Semiconductor Sales Will Bounce Back Next Year: The Kiplinger Letter

Global semiconductor sales will rebound in 2024 driven by a frenzy of innovation.

To help you understand what is going on in the technology sector in the U.S. and around the world, and what we expect to happen in the future, our highly experienced Kiplinger Letter team will keep you abreast of the latest developments and forecasts (Get a free issue of The Kiplinger Letter or subscribe). You'll get all the latest news first by subscribing, but we will publish many (but not all) of the forecasts a few days afterward online. Here’s the latest…

As semiconductor sales rebound next year, look for a frenzy of innovation that’s fueled by fierce competition, hefty investment by chip firms and governments, and rapid manufacturing advances.

A big driver of sales: Artificial intelligence, especially generative AI tools that can compose text, write computer code, create images and much more. Global semiconductor sales will rise 13% in 2024 versus 2023, hitting $590 billion, per estimates by World Semiconductor Trade Statistics. That comes after this year’s 9% decline. 

Expect sales to be notably strong in the U.S. for high-end chips, with the strongest sales growth in memory, soaring 45% in 2024, after dropping 31% this year. That bodes well for Samsung, SK Hynix and Micron. Integrated circuits will see sales jump 16%, which is good news for vendors of high-end CPUs and GPUs, such as Nvidia, Intel, AMD, MediaTek and Qualcomm. There are weaker prospects for other chips used in automobiles, industry and the Internet of Things, though even those will eke out single-digit growth.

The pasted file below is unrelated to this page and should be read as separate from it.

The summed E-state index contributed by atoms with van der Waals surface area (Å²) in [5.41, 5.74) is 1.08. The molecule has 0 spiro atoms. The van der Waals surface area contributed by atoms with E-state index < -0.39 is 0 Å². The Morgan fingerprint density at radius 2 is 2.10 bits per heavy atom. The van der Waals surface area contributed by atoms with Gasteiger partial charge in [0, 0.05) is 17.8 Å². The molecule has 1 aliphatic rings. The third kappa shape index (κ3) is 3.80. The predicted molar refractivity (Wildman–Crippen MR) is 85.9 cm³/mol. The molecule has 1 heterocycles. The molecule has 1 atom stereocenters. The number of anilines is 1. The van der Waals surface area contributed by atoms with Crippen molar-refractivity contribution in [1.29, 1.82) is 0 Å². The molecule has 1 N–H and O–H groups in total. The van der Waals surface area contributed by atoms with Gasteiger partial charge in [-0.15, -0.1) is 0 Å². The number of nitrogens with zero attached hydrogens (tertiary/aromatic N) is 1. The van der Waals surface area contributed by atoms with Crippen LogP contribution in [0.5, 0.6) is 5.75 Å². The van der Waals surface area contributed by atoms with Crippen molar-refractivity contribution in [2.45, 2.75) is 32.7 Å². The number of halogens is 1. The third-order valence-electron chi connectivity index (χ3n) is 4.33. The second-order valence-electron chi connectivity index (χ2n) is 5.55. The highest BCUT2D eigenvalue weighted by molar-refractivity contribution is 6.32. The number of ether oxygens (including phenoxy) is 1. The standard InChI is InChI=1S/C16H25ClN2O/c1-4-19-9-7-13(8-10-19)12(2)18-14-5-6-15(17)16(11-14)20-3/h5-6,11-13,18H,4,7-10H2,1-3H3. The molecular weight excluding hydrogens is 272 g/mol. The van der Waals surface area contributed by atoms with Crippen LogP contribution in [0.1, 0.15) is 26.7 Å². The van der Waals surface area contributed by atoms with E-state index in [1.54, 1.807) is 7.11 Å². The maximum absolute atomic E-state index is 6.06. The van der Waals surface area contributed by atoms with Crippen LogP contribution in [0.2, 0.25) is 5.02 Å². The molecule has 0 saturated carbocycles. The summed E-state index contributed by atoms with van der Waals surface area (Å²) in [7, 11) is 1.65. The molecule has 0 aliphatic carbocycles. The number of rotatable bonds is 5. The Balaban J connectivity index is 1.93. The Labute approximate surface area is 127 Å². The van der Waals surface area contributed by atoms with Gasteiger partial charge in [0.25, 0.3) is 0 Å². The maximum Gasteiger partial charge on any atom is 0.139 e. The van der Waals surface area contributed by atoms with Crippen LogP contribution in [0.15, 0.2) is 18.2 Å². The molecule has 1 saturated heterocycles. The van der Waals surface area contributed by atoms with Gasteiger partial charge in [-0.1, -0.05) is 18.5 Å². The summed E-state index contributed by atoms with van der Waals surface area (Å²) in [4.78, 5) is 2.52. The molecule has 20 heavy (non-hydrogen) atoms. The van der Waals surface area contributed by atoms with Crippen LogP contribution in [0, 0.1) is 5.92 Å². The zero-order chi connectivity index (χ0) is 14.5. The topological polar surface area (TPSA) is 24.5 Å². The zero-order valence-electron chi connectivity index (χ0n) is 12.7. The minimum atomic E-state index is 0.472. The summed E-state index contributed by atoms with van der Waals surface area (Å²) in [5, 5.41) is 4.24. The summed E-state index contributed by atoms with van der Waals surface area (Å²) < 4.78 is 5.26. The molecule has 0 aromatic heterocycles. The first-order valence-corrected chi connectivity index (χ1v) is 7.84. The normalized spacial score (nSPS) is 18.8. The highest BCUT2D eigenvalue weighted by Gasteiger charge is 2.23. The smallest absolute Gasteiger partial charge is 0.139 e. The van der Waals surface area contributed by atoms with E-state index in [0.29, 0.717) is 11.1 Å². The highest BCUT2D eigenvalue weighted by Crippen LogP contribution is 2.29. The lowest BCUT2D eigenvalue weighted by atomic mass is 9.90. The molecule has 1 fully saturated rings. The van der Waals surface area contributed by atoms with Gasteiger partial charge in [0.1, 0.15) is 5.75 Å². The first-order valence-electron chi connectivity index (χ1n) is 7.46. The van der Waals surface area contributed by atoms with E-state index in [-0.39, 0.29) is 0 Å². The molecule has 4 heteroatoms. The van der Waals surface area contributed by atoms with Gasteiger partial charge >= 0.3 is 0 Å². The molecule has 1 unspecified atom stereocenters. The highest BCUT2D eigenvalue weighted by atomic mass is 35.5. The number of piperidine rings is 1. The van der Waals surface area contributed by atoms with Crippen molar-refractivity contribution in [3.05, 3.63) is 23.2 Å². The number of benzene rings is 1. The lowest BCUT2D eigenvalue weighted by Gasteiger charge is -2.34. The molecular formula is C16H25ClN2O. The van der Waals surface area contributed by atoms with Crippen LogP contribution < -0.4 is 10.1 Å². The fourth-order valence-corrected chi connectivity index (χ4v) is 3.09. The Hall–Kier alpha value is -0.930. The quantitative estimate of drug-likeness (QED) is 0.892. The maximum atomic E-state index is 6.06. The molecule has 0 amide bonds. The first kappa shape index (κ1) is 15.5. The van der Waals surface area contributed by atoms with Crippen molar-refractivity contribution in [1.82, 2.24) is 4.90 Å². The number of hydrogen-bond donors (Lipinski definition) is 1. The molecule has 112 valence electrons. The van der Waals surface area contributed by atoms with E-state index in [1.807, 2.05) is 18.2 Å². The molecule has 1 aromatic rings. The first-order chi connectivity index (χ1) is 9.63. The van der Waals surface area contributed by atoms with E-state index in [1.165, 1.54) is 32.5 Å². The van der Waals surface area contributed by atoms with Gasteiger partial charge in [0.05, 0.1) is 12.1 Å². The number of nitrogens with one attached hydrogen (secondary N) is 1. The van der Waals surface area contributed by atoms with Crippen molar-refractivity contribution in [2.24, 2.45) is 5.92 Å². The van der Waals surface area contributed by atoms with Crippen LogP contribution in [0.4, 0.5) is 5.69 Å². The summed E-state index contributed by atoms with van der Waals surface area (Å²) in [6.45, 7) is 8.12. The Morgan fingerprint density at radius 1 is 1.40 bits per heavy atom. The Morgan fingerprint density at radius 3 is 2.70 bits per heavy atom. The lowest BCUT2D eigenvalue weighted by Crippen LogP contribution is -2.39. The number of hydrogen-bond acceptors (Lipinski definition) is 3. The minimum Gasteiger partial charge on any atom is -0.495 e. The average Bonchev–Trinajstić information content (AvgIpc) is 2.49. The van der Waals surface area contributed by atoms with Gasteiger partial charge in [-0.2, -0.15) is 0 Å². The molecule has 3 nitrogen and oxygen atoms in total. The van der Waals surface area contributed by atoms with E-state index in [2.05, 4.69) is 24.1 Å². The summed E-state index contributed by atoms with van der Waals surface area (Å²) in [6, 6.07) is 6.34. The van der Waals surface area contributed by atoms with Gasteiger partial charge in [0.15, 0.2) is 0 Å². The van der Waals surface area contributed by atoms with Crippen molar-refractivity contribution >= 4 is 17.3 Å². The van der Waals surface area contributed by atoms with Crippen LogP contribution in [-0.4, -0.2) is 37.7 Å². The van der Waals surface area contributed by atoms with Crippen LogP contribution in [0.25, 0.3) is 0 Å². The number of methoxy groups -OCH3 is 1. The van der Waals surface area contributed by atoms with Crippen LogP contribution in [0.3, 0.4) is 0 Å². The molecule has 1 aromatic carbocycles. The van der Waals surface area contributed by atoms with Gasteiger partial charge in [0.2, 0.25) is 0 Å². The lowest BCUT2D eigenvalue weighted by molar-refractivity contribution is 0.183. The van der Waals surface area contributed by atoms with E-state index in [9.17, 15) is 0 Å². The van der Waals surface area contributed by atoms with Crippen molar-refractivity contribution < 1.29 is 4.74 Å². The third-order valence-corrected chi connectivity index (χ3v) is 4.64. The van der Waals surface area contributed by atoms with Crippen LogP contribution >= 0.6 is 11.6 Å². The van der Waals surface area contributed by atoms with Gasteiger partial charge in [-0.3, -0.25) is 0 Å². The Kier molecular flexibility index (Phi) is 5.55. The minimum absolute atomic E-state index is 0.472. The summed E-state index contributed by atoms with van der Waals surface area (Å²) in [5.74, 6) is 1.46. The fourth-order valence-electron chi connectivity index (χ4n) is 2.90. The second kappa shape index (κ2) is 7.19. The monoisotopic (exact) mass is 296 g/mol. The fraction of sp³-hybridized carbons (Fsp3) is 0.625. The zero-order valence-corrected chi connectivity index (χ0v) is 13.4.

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The skyrocketing demand for powerful AI chips has reset industry ambitions. Nvidia stands alone as the leader, being the sole provider of top-end AI chips that are used to train and execute neural networks, such as generative AI, which require massive amounts of calculations performed in parallel at low energy. But others are nipping at Nvidia’s heels, including AMD, Intel and Huawei, trying to compete with new AI chips. Meanwhile, top chip manufacturers are pressing harder. Taiwan Semiconductor Manufacturing Co., the top dog, will keep pushing the limits of chipmaking. Intel’s plan is to leapfrog five generations of chipmaking in four years. Samsung, too, is spending heavily to outdo TSMC. 

Innovation at leading-edge manufacturers is paying off for firms creating custom AI chips next year and beyond, as chip designs can harness huge leaps in performance. 

Some noteworthy chips and applications to look out for next year include more powerful data center chips from Nvidia where current models cost $25,000 to $40,000 each. Big buyers include Amazon, Microsoft, Alphabet, Meta and Baidu. Uses include real-time language translation, drug discovery and smarter chatbots. Also look for AI chips for smartphones and laptops and PCs with multiday battery life and the power to run generative AI, and smartphones that can convert text to images or spot the best facial expressions in a group of photos to create the perfect shot.

This forecast first appeared in The Kiplinger Letter, which has been running since 1923 and is a collection of concise weekly forecasts on business and economic trends, as well as what to expect from Washington, to help you understand what’s coming up to make the most of your investments and your money. Subscribe to The Kiplinger Letter.

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John Miley
Senior Associate Editor, The Kiplinger Letter

John Miley is a Senior Associate Editor at The Kiplinger Letter. He mainly covers technology, telecom and education, but will jump on other important business topics as needed. In his role, he provides timely forecasts about emerging technologies, business trends and government regulations. He also edits stories for the weekly publication and has written and edited e-mail newsletters.

He joined Kiplinger in August 2010 as a reporter for Kiplinger's Personal Finance magazine, where he wrote stories, fact-checked articles and researched investing data. After two years at the magazine, he moved to the Letter, where he has been for the last decade. He holds a BA from Bates College and a master’s degree in magazine journalism from Northwestern University, where he specialized in business reporting. An avid runner and a former decathlete, he has written about fitness and competed in triathlons.